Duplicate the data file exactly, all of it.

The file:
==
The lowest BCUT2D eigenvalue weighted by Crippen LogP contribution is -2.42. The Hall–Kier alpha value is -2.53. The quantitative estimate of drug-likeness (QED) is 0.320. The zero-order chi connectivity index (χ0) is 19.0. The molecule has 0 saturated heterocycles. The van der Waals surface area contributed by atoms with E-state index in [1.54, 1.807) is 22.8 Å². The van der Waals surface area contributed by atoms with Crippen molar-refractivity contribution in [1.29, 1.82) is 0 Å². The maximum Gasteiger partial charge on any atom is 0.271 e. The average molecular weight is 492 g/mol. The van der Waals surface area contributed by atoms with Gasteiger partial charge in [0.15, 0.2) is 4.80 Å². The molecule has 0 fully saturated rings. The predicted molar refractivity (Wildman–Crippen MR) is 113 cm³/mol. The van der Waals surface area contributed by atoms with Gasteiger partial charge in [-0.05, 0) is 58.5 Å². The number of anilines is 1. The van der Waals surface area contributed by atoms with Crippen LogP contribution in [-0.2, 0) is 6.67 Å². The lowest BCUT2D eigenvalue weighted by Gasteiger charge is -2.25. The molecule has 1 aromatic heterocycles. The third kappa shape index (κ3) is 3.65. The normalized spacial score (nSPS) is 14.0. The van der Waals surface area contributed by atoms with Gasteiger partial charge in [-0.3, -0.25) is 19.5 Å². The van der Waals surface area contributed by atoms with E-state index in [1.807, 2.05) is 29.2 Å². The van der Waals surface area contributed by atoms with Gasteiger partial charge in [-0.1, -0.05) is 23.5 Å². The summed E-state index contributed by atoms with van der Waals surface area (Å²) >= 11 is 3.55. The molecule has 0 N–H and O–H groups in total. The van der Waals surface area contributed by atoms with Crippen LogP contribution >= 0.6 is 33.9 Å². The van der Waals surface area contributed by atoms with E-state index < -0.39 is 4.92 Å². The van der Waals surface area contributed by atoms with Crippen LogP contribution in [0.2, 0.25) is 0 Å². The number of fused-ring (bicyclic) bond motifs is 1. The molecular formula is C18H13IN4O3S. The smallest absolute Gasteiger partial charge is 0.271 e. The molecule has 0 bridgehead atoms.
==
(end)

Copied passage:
The lowest BCUT2D eigenvalue weighted by Crippen LogP contribution is -2.42. The Hall–Kier alpha value is -2.53. The quantitative estimate of drug-likeness (QED) is 0.320. The zero-order chi connectivity index (χ0) is 19.0. The molecule has 0 saturated heterocycles. The van der Waals surface area contributed by atoms with E-state index in [1.54, 1.807) is 22.8 Å². The van der Waals surface area contributed by atoms with Crippen molar-refractivity contribution in [1.29, 1.82) is 0 Å². The maximum Gasteiger partial charge on any atom is 0.271 e. The average molecular weight is 492 g/mol. The van der Waals surface area contributed by atoms with Gasteiger partial charge in [0.15, 0.2) is 4.80 Å². The molecule has 0 fully saturated rings. The predicted molar refractivity (Wildman–Crippen MR) is 113 cm³/mol. The van der Waals surface area contributed by atoms with Gasteiger partial charge in [-0.05, 0) is 58.5 Å². The number of anilines is 1. The van der Waals surface area contributed by atoms with Crippen LogP contribution in [-0.2, 0) is 6.67 Å². The lowest BCUT2D eigenvalue weighted by Gasteiger charge is -2.25. The molecule has 1 aromatic heterocycles. The third kappa shape index (κ3) is 3.65. The normalized spacial score (nSPS) is 14.0. The van der Waals surface area contributed by atoms with Gasteiger partial charge in [-0.3, -0.25) is 19.5 Å². The van der Waals surface area contributed by atoms with E-state index in [1.807, 2.05) is 29.2 Å². The van der Waals surface area contributed by atoms with Gasteiger partial charge in [-0.1, -0.05) is 23.5 Å². The summed E-state index contributed by atoms with van der Waals surface area (Å²) >= 11 is 3.55. The molecule has 0 N–H and O–H groups in total. The van der Waals surface area contributed by atoms with Crippen LogP contribution >= 0.6 is 33.9 Å². The van der Waals surface area contributed by atoms with E-state index < -0.39 is 4.92 Å². The van der Waals surface area contributed by atoms with Crippen LogP contribution in [0.2, 0.25) is 0 Å². The number of fused-ring (bicyclic) bond motifs is 1. The molecular formula is C18H13IN4O3S. The smallest absolute Gasteiger partial charge is 0.271 e. The molecule has 0 bridgehead atoms.